Your own network can look pristine while the end user registers your site as “glitchy.” What’s going on? It may not be your fault, but it still impacts the user perception of your brand. It could be the user’s device limitations, the browser version or a regional public cloud outage. Real user monitoring (RUM) gives you the answers by recording all interactions with your applications from the user’s point of view. Your development and operations teams will be able to swiftly trace errors and diagnose the specific application point of failure. RUM keeps track of actual service-level quality delivered to end user’s device.

Before you release any app into production, though, you should conduct a reasonable amount of testing to eliminate potential errors and performance bottlenecks. How can you test your apps thoroughly when they are is still in a development or pre-production stage? Synthetic transaction monitoring (STM) simulates user actions with behavioral scripts. This insight is mission-critical if you are running an online store or any site where you can reasonably expect traffic spikes. These anomalies are how your performance engineers will be able to identify and eliminate application issues before the customer reports them.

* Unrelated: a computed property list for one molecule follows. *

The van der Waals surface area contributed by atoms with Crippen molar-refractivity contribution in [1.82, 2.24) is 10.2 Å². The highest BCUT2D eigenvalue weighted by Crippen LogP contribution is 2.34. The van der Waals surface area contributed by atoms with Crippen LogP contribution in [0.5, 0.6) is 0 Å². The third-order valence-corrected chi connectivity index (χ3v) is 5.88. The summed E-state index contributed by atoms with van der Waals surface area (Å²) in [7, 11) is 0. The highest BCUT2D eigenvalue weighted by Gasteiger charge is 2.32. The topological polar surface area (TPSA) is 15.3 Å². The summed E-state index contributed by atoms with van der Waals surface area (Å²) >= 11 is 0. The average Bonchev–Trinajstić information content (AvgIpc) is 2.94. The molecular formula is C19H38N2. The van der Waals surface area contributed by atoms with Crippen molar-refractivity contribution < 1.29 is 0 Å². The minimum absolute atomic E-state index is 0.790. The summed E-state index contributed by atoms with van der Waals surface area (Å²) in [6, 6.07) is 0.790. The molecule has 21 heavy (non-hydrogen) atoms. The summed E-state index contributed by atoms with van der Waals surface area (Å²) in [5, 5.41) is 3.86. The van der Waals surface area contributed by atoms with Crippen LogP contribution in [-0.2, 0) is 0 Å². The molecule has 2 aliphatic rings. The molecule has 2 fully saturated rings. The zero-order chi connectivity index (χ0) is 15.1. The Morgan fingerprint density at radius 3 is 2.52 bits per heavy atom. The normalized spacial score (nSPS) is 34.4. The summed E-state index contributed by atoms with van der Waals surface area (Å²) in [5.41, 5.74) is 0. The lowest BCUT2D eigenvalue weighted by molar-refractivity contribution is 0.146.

Mobile monitoring has to include not only your server performance but how your tools specifically execute on native mobile platforms. Outside of mobile, DEM concerns itself with web apps delivered to a traditional browser. Meanwhile, on the back end, there are APIs and code execution that may cause slowdown and impact the overall user experience. There could be many different departments involved in the creation and operation of all these systems, but DEM has to assure optimal performance for all of them.

Your DEM Strategy

It is becoming more apparent by the day that the term Internet of Things (IoT) was a bit of an understatement. Digitization is transforming the world into the Internet of Everything. What analysts sometimes forget to mention is that wherever connectivity and sensors go, monitoring has to follow close behind.

The customers of today and tomorrow expect all of your online tools and communications channels to work flawlessly. Whether you’re undergoing your own digital transformation or consolidating an existing strategy, the customer expectations are the only measure that matter and performance is your only key to success. Luckily, your customers are rarely disappointed, due to advances in APM suite technologies. To keep that unstated promise as more devices come online and put increasing strain on the capacity of the user-experience, you will need full visibility into all available channels and a central command to watch over them. That is why the acronym DEM is about to get a lot more play in offices all over the planet and why a solid DEM strategy is critical to your business success.

About the Author

Kevin Goldberg works in marketing at SolarWinds working on the Monitoring Cloud team. Along with his day job, he runs Discover Pods -- a place to find your next favorite podcast. Follow his ramblings on Twitter at @Kevin_Goldberg.